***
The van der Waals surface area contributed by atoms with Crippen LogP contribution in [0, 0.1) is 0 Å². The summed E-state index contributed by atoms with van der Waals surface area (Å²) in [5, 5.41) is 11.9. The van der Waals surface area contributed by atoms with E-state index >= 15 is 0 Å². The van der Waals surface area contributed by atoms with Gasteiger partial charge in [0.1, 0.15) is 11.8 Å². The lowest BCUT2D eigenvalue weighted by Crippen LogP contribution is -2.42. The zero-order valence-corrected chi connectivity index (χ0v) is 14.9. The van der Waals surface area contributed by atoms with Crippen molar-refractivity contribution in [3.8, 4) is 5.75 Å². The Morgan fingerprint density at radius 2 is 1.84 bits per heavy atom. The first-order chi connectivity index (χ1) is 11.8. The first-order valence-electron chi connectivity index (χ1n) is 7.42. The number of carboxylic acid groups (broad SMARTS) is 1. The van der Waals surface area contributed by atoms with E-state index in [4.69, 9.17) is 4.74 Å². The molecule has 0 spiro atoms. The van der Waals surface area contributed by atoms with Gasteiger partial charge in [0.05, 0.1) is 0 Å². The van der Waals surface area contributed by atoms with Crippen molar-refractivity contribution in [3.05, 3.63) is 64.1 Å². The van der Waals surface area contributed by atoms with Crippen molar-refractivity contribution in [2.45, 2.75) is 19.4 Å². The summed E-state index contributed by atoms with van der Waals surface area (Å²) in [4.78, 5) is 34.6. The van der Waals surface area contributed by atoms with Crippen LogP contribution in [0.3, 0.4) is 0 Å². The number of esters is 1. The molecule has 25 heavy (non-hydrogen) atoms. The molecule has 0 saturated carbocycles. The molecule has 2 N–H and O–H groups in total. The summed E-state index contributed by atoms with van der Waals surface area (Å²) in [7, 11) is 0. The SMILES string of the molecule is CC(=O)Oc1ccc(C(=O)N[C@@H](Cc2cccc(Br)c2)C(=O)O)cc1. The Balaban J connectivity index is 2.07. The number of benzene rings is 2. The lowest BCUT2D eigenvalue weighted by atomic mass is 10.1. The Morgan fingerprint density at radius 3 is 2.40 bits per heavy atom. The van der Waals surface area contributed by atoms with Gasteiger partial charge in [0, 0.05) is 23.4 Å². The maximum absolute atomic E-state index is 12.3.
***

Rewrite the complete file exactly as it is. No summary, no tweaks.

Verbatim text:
The van der Waals surface area contributed by atoms with Crippen LogP contribution in [0, 0.1) is 0 Å². The summed E-state index contributed by atoms with van der Waals surface area (Å²) in [5, 5.41) is 11.9. The van der Waals surface area contributed by atoms with E-state index >= 15 is 0 Å². The van der Waals surface area contributed by atoms with Gasteiger partial charge in [0.1, 0.15) is 11.8 Å². The lowest BCUT2D eigenvalue weighted by Crippen LogP contribution is -2.42. The zero-order valence-corrected chi connectivity index (χ0v) is 14.9. The van der Waals surface area contributed by atoms with Crippen molar-refractivity contribution in [3.8, 4) is 5.75 Å². The Morgan fingerprint density at radius 2 is 1.84 bits per heavy atom. The first-order chi connectivity index (χ1) is 11.8. The first-order valence-electron chi connectivity index (χ1n) is 7.42. The number of carboxylic acid groups (broad SMARTS) is 1. The van der Waals surface area contributed by atoms with E-state index in [4.69, 9.17) is 4.74 Å². The molecule has 0 spiro atoms. The van der Waals surface area contributed by atoms with Gasteiger partial charge in [0.05, 0.1) is 0 Å². The van der Waals surface area contributed by atoms with Crippen molar-refractivity contribution in [3.05, 3.63) is 64.1 Å². The van der Waals surface area contributed by atoms with Crippen molar-refractivity contribution in [2.45, 2.75) is 19.4 Å². The summed E-state index contributed by atoms with van der Waals surface area (Å²) in [4.78, 5) is 34.6. The van der Waals surface area contributed by atoms with Crippen LogP contribution in [0.3, 0.4) is 0 Å². The number of esters is 1. The molecule has 25 heavy (non-hydrogen) atoms. The molecule has 0 saturated carbocycles. The molecule has 2 N–H and O–H groups in total. The summed E-state index contributed by atoms with van der Waals surface area (Å²) in [7, 11) is 0. The SMILES string of the molecule is CC(=O)Oc1ccc(C(=O)N[C@@H](Cc2cccc(Br)c2)C(=O)O)cc1. The Balaban J connectivity index is 2.07. The number of benzene rings is 2. The lowest BCUT2D eigenvalue weighted by atomic mass is 10.1. The Morgan fingerprint density at radius 3 is 2.40 bits per heavy atom. The van der Waals surface area contributed by atoms with Gasteiger partial charge in [0, 0.05) is 23.4 Å². The maximum absolute atomic E-state index is 12.3.